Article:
Thursday, 18 June 2015
[review] "I'm Gonna Blatter You!" - Guild Ball Season 1
So I pretty much hate football. As in soccer. No let's be more fair. I hate a lot of the culture around it.
But Guild Ball is much more fun.
Now previously I had blogged about the demo game I had at my flgs in Sheffield, The Outpost. But this time I am going to delve into the rules some more and the rulebook itself.
Let's start with the obvious. The Guild Ball rulebook is free to download, and is full colour. In fact there is a lot that is free to download, such as quick start rules, print outs of the character cards, and print outs of templates, and even paper standees so you try the game out.
Next up the book itself. I have fortunately had a look at the hard copy of the book, and it is high quality, full colour, and comes in a sleeve. The book is slightly different in that it is a landscape orientation, much like the book for Battlefleet Gothic. This has some advantages in that it takes up a better amount of space on the gaming table, and is already a useful format for tablets.
Now the art. The art is lush, evocative, and has a cartoonish feel to it. Doug Telford has an excellent resume, having work on games like Kill Zone, and Heavenly Sword. Marc Molnar has worked on the Star Wars RPG and 40K RPG. All the art, character sketches and design and layout of the book really do well at depicting this new world.
Now about the world. It's a fantasy setting, but, unlike many other settings in the war gaming genre, we only have humans (well other than the team mascots). Guild Ball is a sport played in all the of the states that exist on the shared continent, and of course is controlled and managed by the various competing trade Guilds. Magic and alchemy exist in a fashion, but again, are not as explosive or significant in the game compared to say in other fantasy settings. As time passed, and states grew, and in turn so did the Guilds, the states formed a joint collective, The Empire of the Free Cities.The peace of the Empire was shattered by the Century Wars, and this caused havoc and strife, and of course ground down city states and Guilds. And it was the Guilds, who were independent and border less, who brought about peace. The Guild, seeing the power they could wield to bring about peace, sought to cement it, and so saw a institution of mass entertainment as a means to bind together the different peoples of the new empire. This would be Guild Ball. Based upon the old sport that was played on festival days, this transnational sport would give the people something to focus on, and bring together fans from different communities. But Guild Ball would have another role. A means by which to settle disputes within the Guilds.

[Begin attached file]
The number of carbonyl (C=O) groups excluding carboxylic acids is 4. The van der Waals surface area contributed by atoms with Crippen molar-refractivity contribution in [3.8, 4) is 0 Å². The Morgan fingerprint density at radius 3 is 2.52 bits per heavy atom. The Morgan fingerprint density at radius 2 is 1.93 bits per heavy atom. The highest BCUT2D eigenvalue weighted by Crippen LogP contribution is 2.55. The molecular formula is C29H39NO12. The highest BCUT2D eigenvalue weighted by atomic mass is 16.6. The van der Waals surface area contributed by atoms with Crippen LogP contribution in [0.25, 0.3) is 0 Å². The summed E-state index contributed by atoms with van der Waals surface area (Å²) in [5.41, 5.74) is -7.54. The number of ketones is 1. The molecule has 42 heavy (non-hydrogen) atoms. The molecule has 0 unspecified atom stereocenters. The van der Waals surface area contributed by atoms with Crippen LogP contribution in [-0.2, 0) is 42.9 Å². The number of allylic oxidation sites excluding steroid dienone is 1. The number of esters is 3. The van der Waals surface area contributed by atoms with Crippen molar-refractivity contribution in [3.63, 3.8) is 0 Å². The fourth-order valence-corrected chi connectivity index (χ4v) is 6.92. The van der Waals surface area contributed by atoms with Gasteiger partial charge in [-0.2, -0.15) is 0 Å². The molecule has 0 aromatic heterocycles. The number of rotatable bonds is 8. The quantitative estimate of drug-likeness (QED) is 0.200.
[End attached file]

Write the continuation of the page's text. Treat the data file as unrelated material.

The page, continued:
Butchers. Fishermen. Alchemists. Masons. Morticians. Brewers. Engineers. The Union.
For each of these Guilds there are 6 characters to use in your team, and of those 1 is the team captain (and so has to be used in games), and there is a further character, the team mascot, which has to be used in the quick and regular game sizes. In a introductory game, each team consists of 3 models. In a quick game and regular game, you have 5 characters, and the team mascot. So currently that means for the larger sized games you have options by deciding which team member out of the full roster to leave out. Future releases will undoubtedly introduce new captains, players, and new mascots.
The rules I have explained a bit in the previous blog post, and the full rules expand upon them a little, detailing the issues with passing a ball, scoring, and the use of Momentum to enable team plays (so where the ball is passed and a model runs onto the ball, or snaps off a shot on goal). The rules for all characters are in the book, and each character is defined by a stat line, plays (special skills essentially) and their play book (which is a list that depending on successes gives you access to different effects when you succeed on an attack).
Having read through all the rules, it is clear how this is an incredibly well designed rules system, using concise dice rolls and dice pools, and minimal modifiers, to create a deep, tactical game. It is clear the game is design to promote an aggressive play style, board control, synergies between models and game effects, and a flow of play that means a player is never left waiting to act.
Will I be getting this game. Oh hell yes. About 20 GBP for a starter set of 3 models, and that is enough to get gaming on a 2 foot square gaming space. I have some ideas in mind already. The setting of Guild Ball, and the rules, suggest the use of cluttered pitches. That means games taking place on farms, even with groves of trees in the play space, or in the streets, with players kicking the ball about the narrow streets, and over carriages, or hell, why not having to jump over canals. Some pitches could be on an icy tundra, and so players and the ball skid over patches of ice. Or perhaps the game is taking place in a prison, and there are sharp hooks to be avoided.
So watch this space for some future match reports for Guild Ball.